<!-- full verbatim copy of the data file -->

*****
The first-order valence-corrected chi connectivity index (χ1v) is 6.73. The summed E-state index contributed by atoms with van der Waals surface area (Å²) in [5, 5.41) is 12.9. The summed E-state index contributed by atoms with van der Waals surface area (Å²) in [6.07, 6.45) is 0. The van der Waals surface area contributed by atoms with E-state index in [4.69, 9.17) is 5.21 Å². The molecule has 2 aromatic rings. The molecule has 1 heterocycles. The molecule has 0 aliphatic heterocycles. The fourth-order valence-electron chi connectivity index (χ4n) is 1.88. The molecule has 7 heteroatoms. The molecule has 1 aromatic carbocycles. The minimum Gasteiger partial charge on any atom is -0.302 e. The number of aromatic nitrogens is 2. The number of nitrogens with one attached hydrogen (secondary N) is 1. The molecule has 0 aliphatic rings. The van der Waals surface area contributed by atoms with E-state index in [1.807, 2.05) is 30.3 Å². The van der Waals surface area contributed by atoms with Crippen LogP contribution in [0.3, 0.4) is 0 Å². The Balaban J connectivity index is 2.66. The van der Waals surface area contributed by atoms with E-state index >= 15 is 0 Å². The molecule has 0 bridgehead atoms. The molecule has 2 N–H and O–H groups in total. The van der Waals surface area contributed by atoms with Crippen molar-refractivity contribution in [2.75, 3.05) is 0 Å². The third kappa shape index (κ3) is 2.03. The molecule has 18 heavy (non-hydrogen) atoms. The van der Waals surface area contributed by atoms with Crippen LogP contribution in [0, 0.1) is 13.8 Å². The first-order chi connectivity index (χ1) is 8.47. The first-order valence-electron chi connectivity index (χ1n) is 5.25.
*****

The first-order valence-corrected chi connectivity index (χ1v) is 6.73. The summed E-state index contributed by atoms with van der Waals surface area (Å²) in [5, 5.41) is 12.9. The summed E-state index contributed by atoms with van der Waals surface area (Å²) in [6.07, 6.45) is 0. The van der Waals surface area contributed by atoms with E-state index in [4.69, 9.17) is 5.21 Å². The molecule has 2 aromatic rings. The molecule has 1 heterocycles. The molecule has 0 aliphatic heterocycles. The fourth-order valence-electron chi connectivity index (χ4n) is 1.88. The molecule has 7 heteroatoms. The molecule has 1 aromatic carbocycles. The minimum Gasteiger partial charge on any atom is -0.302 e. The number of aromatic nitrogens is 2. The number of nitrogens with one attached hydrogen (secondary N) is 1. The molecule has 0 aliphatic rings. The van der Waals surface area contributed by atoms with E-state index in [1.807, 2.05) is 30.3 Å². The van der Waals surface area contributed by atoms with Crippen LogP contribution in [0.3, 0.4) is 0 Å². The Balaban J connectivity index is 2.66. The van der Waals surface area contributed by atoms with E-state index >= 15 is 0 Å². The molecule has 0 bridgehead atoms. The molecule has 2 N–H and O–H groups in total. The van der Waals surface area contributed by atoms with Crippen molar-refractivity contribution in [2.75, 3.05) is 0 Å². The third kappa shape index (κ3) is 2.03. The molecule has 18 heavy (non-hydrogen) atoms. The van der Waals surface area contributed by atoms with Crippen LogP contribution in [0, 0.1) is 13.8 Å². The first-order chi connectivity index (χ1) is 8.47. The first-order valence-electron chi connectivity index (χ1n) is 5.25.